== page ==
Mining, Sustainability and the Agents of Change
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The products of mining are everywhere – if it wasn’t grown, it was mined or drilled. But the mining industry has a chequered past. Pollution, human rights abuses, and corruption have tarnished the reputation of the industry across the globe. Over a decade ago the major mining companies embraced the concept of sustainable and equitable development and embarked on an explicit process of reform – but has the industry actually changed?
This book explores the dynamics of change-making for sustainable development in the resources sector, specifically the mining of mineral and energy resources. The author recounts the stories and insights of over forty change-makers both inside and outside the industry, from anti-mining activists to the professionals charged with the task of reform, introducing the people who are moving an industry that moves mountains. The book takes stock of what has worked and what has not, analyzing the relative influence and dynamics of the key corporate, civil society and government actors with a view to developing new approaches for improving environmental and social outcomes from mineral and energy development.
Illustrated with case studies from Angola, Australia, Brazil, Canada, Chile, Colombia, El Salvador, Guinea, Peru, The Philippines, Romania, Sierra Leone, South Africa, and The United States of America, and brimming with the backstories to the major sustainability initiatives, Mountain Movers reveals where progress has been made and where reform is still needed towards a more sustainable and equitable mining industry.
Table of Contents
Part 1: The Imperative of Change
1. Breaking New Ground
The 'long petal of sea, wine and snow'
Pangue, the Bío-Bío and the Performance Standards
The Global Mining Initiative
The Mining, Minerals and Sustainable Development Project
Part 2: The Markers of Change
People and their place
Beds are burning
The Voluntary Principles on Security and Human Rights
Protect, Respect, Remedy
Free, Prior and Informed Consent
Sirloin and sausages
Marinduque and Marcopper
The International Cyanide Management Code
Climate, water and energy
Biodiversity and rehabilitation
Quicksilver and the Virgin Mary
Onto the agenda
Sudbury to Sewell
An agent of social development?
The Africa Mining Vision
The Social Way
The Sustainable Resource Communities Policy
The bird-poo war
La Tirana and The Esmeralda
Near and far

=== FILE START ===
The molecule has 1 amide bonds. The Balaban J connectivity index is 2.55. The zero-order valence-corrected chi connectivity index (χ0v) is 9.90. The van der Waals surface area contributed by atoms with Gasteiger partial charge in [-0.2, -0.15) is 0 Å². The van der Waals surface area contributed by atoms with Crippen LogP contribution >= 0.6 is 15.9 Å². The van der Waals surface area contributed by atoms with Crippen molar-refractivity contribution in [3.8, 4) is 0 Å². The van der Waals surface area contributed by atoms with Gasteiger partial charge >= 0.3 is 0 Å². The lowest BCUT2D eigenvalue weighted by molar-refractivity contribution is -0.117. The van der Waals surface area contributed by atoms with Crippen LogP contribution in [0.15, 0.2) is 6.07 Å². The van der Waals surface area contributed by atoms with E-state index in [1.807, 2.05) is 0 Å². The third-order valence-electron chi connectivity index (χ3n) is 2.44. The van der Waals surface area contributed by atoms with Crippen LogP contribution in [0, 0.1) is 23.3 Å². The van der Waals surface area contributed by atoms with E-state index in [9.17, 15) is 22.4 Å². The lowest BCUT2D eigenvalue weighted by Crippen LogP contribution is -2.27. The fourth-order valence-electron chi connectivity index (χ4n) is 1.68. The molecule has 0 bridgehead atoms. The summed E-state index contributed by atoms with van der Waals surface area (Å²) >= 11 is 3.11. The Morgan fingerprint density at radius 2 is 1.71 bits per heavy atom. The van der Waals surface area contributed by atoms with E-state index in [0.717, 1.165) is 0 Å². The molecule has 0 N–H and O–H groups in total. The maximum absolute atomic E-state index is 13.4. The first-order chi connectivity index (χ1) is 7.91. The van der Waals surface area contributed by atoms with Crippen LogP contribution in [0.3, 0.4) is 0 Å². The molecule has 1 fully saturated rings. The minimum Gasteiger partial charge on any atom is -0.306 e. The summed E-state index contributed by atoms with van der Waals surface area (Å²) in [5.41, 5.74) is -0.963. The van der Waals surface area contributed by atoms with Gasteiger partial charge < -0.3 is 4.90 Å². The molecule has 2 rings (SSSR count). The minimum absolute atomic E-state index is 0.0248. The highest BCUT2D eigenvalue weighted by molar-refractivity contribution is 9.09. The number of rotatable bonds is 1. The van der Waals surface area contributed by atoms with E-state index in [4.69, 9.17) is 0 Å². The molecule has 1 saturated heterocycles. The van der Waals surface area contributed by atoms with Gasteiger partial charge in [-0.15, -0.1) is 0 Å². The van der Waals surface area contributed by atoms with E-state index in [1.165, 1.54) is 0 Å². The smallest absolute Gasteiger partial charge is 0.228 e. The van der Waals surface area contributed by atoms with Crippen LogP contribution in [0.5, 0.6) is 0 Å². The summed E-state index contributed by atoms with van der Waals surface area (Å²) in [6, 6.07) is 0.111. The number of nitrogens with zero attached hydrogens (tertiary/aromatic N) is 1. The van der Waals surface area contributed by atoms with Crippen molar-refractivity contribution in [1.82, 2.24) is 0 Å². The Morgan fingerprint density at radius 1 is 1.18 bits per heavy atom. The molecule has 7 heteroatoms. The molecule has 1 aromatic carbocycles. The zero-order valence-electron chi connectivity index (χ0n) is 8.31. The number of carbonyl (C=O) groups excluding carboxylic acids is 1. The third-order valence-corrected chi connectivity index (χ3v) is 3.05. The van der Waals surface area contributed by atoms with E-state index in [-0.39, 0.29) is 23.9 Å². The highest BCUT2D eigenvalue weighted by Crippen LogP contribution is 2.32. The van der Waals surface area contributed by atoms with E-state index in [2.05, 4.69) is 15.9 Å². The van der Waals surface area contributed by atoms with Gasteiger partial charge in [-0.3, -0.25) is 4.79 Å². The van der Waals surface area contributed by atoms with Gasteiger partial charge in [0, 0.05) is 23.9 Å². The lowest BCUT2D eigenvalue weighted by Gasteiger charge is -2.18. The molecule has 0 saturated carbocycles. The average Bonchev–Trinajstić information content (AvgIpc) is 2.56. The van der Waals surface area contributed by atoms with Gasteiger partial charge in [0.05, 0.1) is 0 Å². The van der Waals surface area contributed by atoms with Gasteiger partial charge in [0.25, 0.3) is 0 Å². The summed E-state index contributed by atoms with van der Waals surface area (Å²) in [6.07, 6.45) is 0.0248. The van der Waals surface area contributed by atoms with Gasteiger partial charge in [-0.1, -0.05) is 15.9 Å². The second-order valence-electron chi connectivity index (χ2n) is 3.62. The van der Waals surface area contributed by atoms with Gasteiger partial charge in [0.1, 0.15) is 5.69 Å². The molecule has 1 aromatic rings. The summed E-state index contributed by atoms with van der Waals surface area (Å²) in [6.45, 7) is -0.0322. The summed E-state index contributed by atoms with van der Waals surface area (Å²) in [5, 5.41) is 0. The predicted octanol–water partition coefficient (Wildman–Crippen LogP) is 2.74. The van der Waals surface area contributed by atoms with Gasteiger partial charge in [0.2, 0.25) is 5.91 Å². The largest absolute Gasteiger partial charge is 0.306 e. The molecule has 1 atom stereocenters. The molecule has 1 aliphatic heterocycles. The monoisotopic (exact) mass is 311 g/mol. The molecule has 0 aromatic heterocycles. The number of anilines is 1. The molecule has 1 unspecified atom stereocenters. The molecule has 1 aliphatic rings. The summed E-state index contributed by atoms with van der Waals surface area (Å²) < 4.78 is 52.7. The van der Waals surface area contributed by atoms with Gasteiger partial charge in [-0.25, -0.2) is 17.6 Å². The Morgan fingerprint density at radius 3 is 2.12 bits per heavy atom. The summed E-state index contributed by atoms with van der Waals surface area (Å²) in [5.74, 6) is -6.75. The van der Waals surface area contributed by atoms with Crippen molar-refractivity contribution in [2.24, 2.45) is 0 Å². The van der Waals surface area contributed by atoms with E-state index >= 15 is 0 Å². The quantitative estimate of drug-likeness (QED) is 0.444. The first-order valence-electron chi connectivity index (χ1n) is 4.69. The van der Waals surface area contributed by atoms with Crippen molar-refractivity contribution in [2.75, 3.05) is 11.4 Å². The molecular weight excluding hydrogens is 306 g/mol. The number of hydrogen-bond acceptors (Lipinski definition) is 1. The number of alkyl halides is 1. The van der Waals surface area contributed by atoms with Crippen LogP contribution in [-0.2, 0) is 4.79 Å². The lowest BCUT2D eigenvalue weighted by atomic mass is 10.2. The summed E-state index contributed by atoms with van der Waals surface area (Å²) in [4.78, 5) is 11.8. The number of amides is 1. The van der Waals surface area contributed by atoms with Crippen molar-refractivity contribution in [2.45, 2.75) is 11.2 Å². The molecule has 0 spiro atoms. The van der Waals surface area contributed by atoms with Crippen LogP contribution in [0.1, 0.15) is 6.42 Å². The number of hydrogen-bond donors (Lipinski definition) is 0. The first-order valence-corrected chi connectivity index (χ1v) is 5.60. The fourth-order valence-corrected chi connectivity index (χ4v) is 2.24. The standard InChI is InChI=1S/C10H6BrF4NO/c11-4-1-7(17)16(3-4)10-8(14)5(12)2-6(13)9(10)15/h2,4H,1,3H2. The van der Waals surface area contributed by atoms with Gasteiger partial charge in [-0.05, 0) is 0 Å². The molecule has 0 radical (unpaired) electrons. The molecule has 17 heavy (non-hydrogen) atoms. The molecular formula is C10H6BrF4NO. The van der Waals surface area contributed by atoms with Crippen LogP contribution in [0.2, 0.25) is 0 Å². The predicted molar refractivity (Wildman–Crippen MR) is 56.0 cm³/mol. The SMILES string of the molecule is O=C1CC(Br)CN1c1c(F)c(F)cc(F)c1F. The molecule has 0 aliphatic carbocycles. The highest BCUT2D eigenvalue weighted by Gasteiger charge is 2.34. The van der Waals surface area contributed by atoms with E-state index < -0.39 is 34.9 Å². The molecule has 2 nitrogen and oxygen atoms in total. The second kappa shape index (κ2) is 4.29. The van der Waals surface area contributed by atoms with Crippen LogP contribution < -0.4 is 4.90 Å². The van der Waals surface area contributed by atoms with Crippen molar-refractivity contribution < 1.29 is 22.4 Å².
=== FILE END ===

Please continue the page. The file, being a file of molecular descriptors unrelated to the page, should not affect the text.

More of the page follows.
The belligerent’s best friend
‘Big Hole’ and the de Beer brothers
The Kimberley Process Certification Scheme
The legacy of blood diamonds
The costs of company-community conflict
Getting to the table
Dirty deals, done dirt-cheap
A crude awakening
The Extractive Industries Transparency Initiative
The Natural Resource Charter
A mandatory standard after all
Part 3: The Agents of Change
7. Mountain Movers
The bald mountain
A governance ‘ecosystem’
The theatre of agency
Conclusion: The mines are they a-changin’?
Daniel M. Franks is Deputy Director at the Centre for Social Responsibility of Mining at the University of Queensland's Sustainable Minerals Institute, Australia, and serves as Co-Chair for Social Impact Assessment at the International Association for Impact Assessment.
"A sobering and powerful account... Mountain Movers beautifully and dispassionately takes us through the shades and colorations of mining, the paradoxes confronting the sector, the motivations for change, the unattended frustrations, the mountains still to climb, and the gains achieved so far." – Antonio Pedro, Spearhead of the Africa Mining Vision and Director, United Nations Economic Commission for Africa, Sub-Regional Office for Eastern Africa.
"Expansive and compelling, Franks delves into the heart of industry change – and finds that it is the people. A blueprint for the next necessary wave of extractive industry reform." – Dame Meg Taylor, Secretary General, Pacific Islands Forum and Former Vice-President & Compliance Advisor Ombudsman, World Bank Group.
"Mountain Movers documents the important progress made in recent years in the global mining industry and the urgent and continuing need for further reform." – Keith Slack, Global Program Manager, Extractive Industries, Oxfam America.
"The narrative is engrossing and enlivened by the author's first-hand accounts of visits to remote regions— some, but not all, in mountain areas—and his conversations with key actors and “movers” in the mining and petroleum industries. Although “many in the industry have been slow to recognize that the extraction of resources is as much a ‘social project’ as a technical one” (pp 103–104), remarkable progress has been accomplished since the Global Mining Initiative was formulated 20 years ago. In conclusion, Franks reflects positively on these achievements while urging that there is still much to do." - Norman R. Moles, School of Environment and Technology, University of Brighton, Brighton